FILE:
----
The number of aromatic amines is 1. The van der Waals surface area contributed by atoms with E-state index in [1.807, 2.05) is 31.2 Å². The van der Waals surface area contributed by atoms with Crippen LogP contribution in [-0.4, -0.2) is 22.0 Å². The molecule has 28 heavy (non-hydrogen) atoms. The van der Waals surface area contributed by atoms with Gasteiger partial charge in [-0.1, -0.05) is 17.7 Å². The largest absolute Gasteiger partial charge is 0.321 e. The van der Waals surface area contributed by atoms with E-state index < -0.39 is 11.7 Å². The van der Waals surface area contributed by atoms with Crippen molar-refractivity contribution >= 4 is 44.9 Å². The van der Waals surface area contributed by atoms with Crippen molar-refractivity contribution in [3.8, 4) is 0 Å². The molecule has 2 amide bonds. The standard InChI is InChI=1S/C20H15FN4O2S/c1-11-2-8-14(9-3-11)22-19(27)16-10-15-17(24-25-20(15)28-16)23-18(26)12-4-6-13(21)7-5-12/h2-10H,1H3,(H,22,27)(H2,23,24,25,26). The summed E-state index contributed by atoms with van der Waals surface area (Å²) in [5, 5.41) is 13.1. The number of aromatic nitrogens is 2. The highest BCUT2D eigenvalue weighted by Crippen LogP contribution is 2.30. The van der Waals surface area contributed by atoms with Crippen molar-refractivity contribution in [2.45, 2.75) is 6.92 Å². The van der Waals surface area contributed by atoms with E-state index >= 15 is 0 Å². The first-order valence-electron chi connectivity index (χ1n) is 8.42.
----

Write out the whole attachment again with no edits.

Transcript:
The number of aromatic amines is 1. The van der Waals surface area contributed by atoms with E-state index in [1.807, 2.05) is 31.2 Å². The van der Waals surface area contributed by atoms with Crippen LogP contribution in [-0.4, -0.2) is 22.0 Å². The molecule has 28 heavy (non-hydrogen) atoms. The van der Waals surface area contributed by atoms with Gasteiger partial charge in [-0.1, -0.05) is 17.7 Å². The largest absolute Gasteiger partial charge is 0.321 e. The van der Waals surface area contributed by atoms with E-state index < -0.39 is 11.7 Å². The van der Waals surface area contributed by atoms with Crippen molar-refractivity contribution >= 4 is 44.9 Å². The van der Waals surface area contributed by atoms with Crippen molar-refractivity contribution in [3.8, 4) is 0 Å². The molecule has 2 amide bonds. The standard InChI is InChI=1S/C20H15FN4O2S/c1-11-2-8-14(9-3-11)22-19(27)16-10-15-17(24-25-20(15)28-16)23-18(26)12-4-6-13(21)7-5-12/h2-10H,1H3,(H,22,27)(H2,23,24,25,26). The summed E-state index contributed by atoms with van der Waals surface area (Å²) in [5, 5.41) is 13.1. The number of aromatic nitrogens is 2. The highest BCUT2D eigenvalue weighted by Crippen LogP contribution is 2.30. The van der Waals surface area contributed by atoms with Crippen molar-refractivity contribution in [2.45, 2.75) is 6.92 Å². The van der Waals surface area contributed by atoms with E-state index >= 15 is 0 Å². The first-order valence-electron chi connectivity index (χ1n) is 8.42.